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The World Health Organization estimates that 1.1 billion people are at risk for noise-induced hearing loss, generated by exposure to excessive sound levels from personal audio devices and noisy environments such as nightclubs, bars, concerts, and sporting events. An projected 26 million Americans already suffer from the condition.

If noise-induced hearing loss results from being exposed to elevated sound levels, then what is regarded as excessive? It turns out that any sound more than 85 decibels is potentially dangerous, and regretfully, many of our normal activities expose us to sounds well above this limit. An MP3 player at maximum volume, for instance, reaches 105 decibels, and police sirens can reach 130.

So is hearing loss an inevitable outcome of our over-amplified life? Not if you make the right choices, because it also turns out that noise-induced hearing loss is 100{cdb78ae2d183aa312f4188be7f6bc8f99bbda397365b47ecb6e1dcf848d64ae2} preventable.

Here are six ways you can save your hearing:

1. Use custom earplugs

The ideal way to prevent hearing loss is to stay away from loud noise completely. Of course, for most people that would entail leaving their jobs and ditching their plans to watch their favorite band perform live in concert.

But don’t worry, you don’t have to live like a hermit to salvage your hearing. If you’re subjected to loud noise at work, or if you plan on going to a live performance, rather than avoiding the noise you can lower its volume with earplugs. One approach is to buy a cheap pair of foam earplugs at the convenience store, understanding that they will almost certainly create muffled sound. There is a better option.

Today, a number of custom earplugs are obtainable that fit comfortably in the ear. Custom earplugs are molded to the contours of your ear for maximum comfort, and they feature advanced electronics that reduce sound volume evenly across frequencies so that music and speech can be heard clearly and naturally. Contact your local hearing professional for more information.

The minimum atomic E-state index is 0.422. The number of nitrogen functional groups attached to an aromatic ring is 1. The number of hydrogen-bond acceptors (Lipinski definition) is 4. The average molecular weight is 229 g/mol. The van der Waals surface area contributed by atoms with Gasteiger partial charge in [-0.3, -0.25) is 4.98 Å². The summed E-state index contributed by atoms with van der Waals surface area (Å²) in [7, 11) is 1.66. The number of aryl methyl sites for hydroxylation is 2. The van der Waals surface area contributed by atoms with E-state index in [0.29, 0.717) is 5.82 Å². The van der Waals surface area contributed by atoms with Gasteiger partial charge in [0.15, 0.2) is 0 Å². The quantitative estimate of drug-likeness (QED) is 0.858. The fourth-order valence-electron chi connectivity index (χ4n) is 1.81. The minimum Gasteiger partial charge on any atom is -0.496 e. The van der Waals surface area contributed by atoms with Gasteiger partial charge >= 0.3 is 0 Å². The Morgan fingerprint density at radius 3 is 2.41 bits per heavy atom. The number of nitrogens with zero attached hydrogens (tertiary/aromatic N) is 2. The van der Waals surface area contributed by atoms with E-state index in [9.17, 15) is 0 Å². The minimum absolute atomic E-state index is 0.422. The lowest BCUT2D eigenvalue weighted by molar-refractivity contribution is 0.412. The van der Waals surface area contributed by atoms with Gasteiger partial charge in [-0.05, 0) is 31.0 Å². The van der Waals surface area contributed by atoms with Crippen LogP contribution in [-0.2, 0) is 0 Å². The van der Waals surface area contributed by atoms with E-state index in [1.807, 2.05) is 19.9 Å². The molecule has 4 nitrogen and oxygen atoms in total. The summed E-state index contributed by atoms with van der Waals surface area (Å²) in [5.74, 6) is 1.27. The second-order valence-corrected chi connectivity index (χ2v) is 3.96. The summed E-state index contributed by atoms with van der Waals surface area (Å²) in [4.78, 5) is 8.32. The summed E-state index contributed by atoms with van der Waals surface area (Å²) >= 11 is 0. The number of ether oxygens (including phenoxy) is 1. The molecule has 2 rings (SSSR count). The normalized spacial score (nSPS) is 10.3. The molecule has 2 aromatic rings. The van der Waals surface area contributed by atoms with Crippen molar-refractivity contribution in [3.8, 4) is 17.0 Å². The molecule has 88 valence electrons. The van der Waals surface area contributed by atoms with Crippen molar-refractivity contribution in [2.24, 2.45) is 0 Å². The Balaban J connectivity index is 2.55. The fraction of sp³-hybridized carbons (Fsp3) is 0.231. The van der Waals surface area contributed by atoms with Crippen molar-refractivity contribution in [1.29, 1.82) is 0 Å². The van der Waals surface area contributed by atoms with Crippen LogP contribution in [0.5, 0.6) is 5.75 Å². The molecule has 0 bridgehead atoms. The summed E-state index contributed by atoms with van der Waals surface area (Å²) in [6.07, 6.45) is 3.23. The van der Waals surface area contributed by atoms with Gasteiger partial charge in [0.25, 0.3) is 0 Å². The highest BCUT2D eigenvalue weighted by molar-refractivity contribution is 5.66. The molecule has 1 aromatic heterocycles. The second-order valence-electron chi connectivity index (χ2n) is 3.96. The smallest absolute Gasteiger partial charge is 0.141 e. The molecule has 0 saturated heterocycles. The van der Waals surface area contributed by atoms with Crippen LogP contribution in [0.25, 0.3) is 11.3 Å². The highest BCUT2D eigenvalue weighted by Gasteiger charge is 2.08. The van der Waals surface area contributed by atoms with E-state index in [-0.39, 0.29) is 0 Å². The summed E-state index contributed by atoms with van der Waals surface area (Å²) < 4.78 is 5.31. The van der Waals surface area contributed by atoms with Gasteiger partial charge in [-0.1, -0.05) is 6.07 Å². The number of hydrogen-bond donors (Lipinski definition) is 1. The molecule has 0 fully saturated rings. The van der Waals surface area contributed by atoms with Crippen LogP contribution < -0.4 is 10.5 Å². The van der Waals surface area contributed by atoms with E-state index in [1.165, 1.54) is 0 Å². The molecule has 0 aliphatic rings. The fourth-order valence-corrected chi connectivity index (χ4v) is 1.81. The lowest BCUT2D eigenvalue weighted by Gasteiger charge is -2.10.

2. Maintain a safe distance from the sound source

The inverse square law, as applied to sound, says that as you double the distance from the source of sound the intensity of the sound falls by 75{cdb78ae2d183aa312f4188be7f6bc8f99bbda397365b47ecb6e1dcf848d64ae2}. This law of physics could quite possibly save your hearing at a rock concert; rather than standing front row adjacent to the speaker system, increase your distance as much as possible, weighing the benefits of a good view versus a safe distance.

3. Take rest breaks for your ears

Hearing impairment from subjection to loud sound is dependent on three factors:

  1. the sound level or intensity
  2. your distance from the sound source
  3. the length of time you’re subjected to the sound

You can lower the intensity level of sound with earplugs, you can increase your distance from the sound source, and you can also limit your cumulative length of exposure by taking rest breaks from the sound. If you’re at a concert or in a recording studio, for instance, remember to give your ears routine breaks and time to recover.

4. Turn down the music – follow the 60/60 rule

If you often listen to music from a portable MP3 player, make sure you keep the volume no higher that 60{cdb78ae2d183aa312f4188be7f6bc8f99bbda397365b47ecb6e1dcf848d64ae2} of the maximum volume for no longer than 60 minutes per day. Higher volume and longer listening times multiply the risk of irreversible damage.

5. Purchase noise-canceling headphones

The 60/60 rule is difficult, if not impossible to stick to in certain listening environments. In the presence of very loud background noise, like in a busy city, you have to turn up the volume on your MP3 player to hear the music over the surrounding noise.

The solution? Noise-cancelling headphones. These headphones can filter background sounds so that you can enjoy your music without violating the 60/60 rule.

6. Schedule regular hearing exams

It’s never too early or too late to set up a hearing assessment. In addition to being able to diagnose present hearing loss, a hearing test can also establish a baseline for future comparison.

Since hearing loss develops gradually, it is difficult to notice. For the majority of people, the only way to know if hearing loss is present is to have a professional hearing examination. But you shouldn’t wait until after the harm is done to schedule an appointment; prevention is the best medicine, and your local hearing specialist can provide personal hearing protection solutions so that you can avoid hearing loss altogether.

Why wait? You don't have to live with hearing loss. Call Us Today